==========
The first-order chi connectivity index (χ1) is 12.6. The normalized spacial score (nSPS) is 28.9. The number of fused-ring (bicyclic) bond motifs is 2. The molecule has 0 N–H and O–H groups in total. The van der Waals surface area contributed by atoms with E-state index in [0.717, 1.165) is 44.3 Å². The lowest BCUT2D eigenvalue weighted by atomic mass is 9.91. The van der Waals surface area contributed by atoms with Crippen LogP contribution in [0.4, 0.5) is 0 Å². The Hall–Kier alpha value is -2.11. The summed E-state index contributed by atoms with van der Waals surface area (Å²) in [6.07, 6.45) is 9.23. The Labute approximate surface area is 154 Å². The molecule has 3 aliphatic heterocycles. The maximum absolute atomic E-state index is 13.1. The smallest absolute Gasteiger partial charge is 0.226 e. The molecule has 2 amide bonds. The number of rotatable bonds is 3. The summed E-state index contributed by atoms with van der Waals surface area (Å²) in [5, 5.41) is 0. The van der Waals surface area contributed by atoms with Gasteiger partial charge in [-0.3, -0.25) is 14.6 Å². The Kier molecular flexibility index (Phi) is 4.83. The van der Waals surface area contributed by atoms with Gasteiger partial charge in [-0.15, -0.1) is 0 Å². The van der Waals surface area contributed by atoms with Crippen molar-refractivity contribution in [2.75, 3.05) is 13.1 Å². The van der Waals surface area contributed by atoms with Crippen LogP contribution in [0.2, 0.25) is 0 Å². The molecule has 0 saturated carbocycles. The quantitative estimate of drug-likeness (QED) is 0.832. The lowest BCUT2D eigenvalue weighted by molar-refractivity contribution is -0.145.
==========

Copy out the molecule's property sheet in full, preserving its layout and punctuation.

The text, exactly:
The first-order chi connectivity index (χ1) is 12.6. The normalized spacial score (nSPS) is 28.9. The number of fused-ring (bicyclic) bond motifs is 2. The molecule has 0 N–H and O–H groups in total. The van der Waals surface area contributed by atoms with E-state index in [0.717, 1.165) is 44.3 Å². The lowest BCUT2D eigenvalue weighted by atomic mass is 9.91. The van der Waals surface area contributed by atoms with Crippen LogP contribution in [0.4, 0.5) is 0 Å². The Hall–Kier alpha value is -2.11. The summed E-state index contributed by atoms with van der Waals surface area (Å²) in [6.07, 6.45) is 9.23. The Labute approximate surface area is 154 Å². The molecule has 3 aliphatic heterocycles. The maximum absolute atomic E-state index is 13.1. The smallest absolute Gasteiger partial charge is 0.226 e. The molecule has 2 amide bonds. The number of rotatable bonds is 3. The summed E-state index contributed by atoms with van der Waals surface area (Å²) in [5, 5.41) is 0. The van der Waals surface area contributed by atoms with Gasteiger partial charge in [-0.3, -0.25) is 14.6 Å². The Kier molecular flexibility index (Phi) is 4.83. The van der Waals surface area contributed by atoms with Gasteiger partial charge in [-0.15, -0.1) is 0 Å². The van der Waals surface area contributed by atoms with Crippen molar-refractivity contribution in [2.75, 3.05) is 13.1 Å². The van der Waals surface area contributed by atoms with Crippen LogP contribution in [0.2, 0.25) is 0 Å². The molecule has 0 saturated carbocycles. The quantitative estimate of drug-likeness (QED) is 0.832. The lowest BCUT2D eigenvalue weighted by molar-refractivity contribution is -0.145.